Nov 232017
Free standing ATM machines

Steven Seamark |

Part 1 Part 2 | Part 3

Freestanding, non-bank ATMs are one of the riskiest places to use your debit card. You know those ATMs you see at gas stations, convenience stores, airports and even sometimes at hotels and restaurants? Those machines are extremely vulnerable to hacking. Because of the high volume of traffic, it’s easy to for thieves to install skimmers unnoticed. And the staff at these places are typically not trained to spot skimmers or to notice if something is off or different about the ATM machine.

Using the external ATMs at the bank itself also presents a risk (though not as great a risk) for two reasons. One, because these machines are not supervised at all times, they are susceptible to being hacked / skimmed. The FBI’s fraud division suggests checking for signs that the ATM has been tampered with or damaged in any way, such as loose parts or screws, or parts that seem added on or mismatched. If you see such signs, don’t use the machine, and report it to the bank.

Second, there is the risk of being robbed if you use the machine after hours or at night.

For these reasons it’s safest to use the ATM inside the bank whenever possible.

Jul 082017
Where not to use your debit card

Steven Seamark |

Debit cards look just like credit cards and can be used in much of the same ways, so we sometimes make the mistake of thinking they are the same in all respects. They are not. There’s an important risk that comes with debit cards that is not present with credit cards: it’s much harder to recover your money in case of fraud.

With a credit card, if you find a fraudulent charge on your statement you can dispute it and refuse to pay, and the charges will generally be removed after a cursory investigation.

In the case of debit cards, however, the fraudulent charge draws directly from your bank account. Even if you dispute the charge and eventually get reimbursed by the card issuer, the process can take two or three months, and in the meantime that money is gone from your account, and that could cause some hardship.

So it’s best to be careful where you use your debit card. Here are four places where the risk is especially high:

1. Restaurants

The absolute riskiest place to use your debit card is at a sit-down restaurant.

If you use a debit card to pay your bill at a sit-down restaurant – the kind where the server takes your card away and returns with a receipt – you might well be ordering a side of debit card fraud with your steak and potatoes. During the time the server is gone he/she could make an impression of your card or copy the information.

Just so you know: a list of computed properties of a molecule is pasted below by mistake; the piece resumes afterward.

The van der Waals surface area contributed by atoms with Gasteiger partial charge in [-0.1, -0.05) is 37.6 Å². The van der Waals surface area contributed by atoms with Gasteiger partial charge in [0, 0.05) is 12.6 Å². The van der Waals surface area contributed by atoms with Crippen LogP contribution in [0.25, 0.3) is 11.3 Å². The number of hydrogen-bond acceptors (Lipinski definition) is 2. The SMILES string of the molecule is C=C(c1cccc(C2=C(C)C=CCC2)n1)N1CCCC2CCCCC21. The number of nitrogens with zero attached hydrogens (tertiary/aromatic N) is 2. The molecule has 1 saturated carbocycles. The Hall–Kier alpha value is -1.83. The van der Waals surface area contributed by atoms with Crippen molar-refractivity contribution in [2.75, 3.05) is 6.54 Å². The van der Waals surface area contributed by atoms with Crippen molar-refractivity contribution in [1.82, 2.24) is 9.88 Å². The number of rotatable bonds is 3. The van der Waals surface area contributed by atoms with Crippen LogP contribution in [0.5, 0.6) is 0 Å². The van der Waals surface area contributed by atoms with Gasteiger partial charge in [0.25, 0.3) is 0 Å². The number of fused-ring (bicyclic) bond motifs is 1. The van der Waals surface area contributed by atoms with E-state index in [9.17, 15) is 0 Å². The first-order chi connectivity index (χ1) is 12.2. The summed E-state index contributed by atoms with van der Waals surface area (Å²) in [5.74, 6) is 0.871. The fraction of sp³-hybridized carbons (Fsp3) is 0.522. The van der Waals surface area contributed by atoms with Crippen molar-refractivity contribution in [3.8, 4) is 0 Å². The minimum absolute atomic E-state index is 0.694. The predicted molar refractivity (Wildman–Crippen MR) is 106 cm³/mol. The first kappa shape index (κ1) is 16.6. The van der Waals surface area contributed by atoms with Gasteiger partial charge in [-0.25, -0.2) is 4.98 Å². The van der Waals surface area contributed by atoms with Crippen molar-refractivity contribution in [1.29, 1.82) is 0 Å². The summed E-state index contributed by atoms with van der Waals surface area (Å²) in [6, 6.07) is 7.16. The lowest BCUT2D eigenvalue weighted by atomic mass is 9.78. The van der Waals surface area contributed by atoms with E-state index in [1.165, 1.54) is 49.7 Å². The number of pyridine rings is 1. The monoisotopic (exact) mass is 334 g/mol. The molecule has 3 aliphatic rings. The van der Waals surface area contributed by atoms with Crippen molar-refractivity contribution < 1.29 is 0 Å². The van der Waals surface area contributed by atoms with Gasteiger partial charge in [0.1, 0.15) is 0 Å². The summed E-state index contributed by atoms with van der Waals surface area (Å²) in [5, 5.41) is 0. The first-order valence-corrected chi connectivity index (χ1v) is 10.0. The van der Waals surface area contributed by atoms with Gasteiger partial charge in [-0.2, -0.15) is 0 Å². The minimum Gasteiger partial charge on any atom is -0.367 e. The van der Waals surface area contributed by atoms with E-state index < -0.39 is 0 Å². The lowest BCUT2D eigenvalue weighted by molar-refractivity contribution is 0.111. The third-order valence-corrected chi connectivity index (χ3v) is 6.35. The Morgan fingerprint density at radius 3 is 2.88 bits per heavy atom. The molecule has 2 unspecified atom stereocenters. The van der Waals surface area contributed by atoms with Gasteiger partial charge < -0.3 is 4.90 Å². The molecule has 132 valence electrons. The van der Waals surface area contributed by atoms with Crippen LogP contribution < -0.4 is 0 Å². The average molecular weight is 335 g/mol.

Even if it’s not a sit-down restaurant – say you call in a delivery order and pay by debit card – some restaurants will keep your card info on file for ease of ordering with future orders. The problem with that is that many small businesses do not have security measures in place to protect your card information.

I consider major chain fast-food restaurants to be an exception. At the drive-in, you hand them the debit card, they swipe it and hand it back just a few seconds later. And major chains will likely have security measures in place. And if you dine-in, of course, you insert the card into the reader yourself. The point being, your card is never really out of your sight.

Next: Part 2 – Internet Shopping

May 152013

By W. Abdelgawad for

Everyone seems to want you to put your money on autopilot. Employers and banks encourage you to set up direct deposit of your paycheck. The gym, the phone company and subscription web services all encourage you to set up automatic billing. Online bill pay services let you turn on automatic bill pay, so that your bills get paid instantly from your checking account or by credit card as soon as they come in.

Even many finance experts recommend automating your financial processes. Doing so, they say, can help you stick to your budget, and prevent you from paying late on important bills.

Direct deposit

Automating your finances is not a good idea.

I’m going to have to be a contrarian on this one. Setting your finances on autopilot can have unintended and dangerous consequences: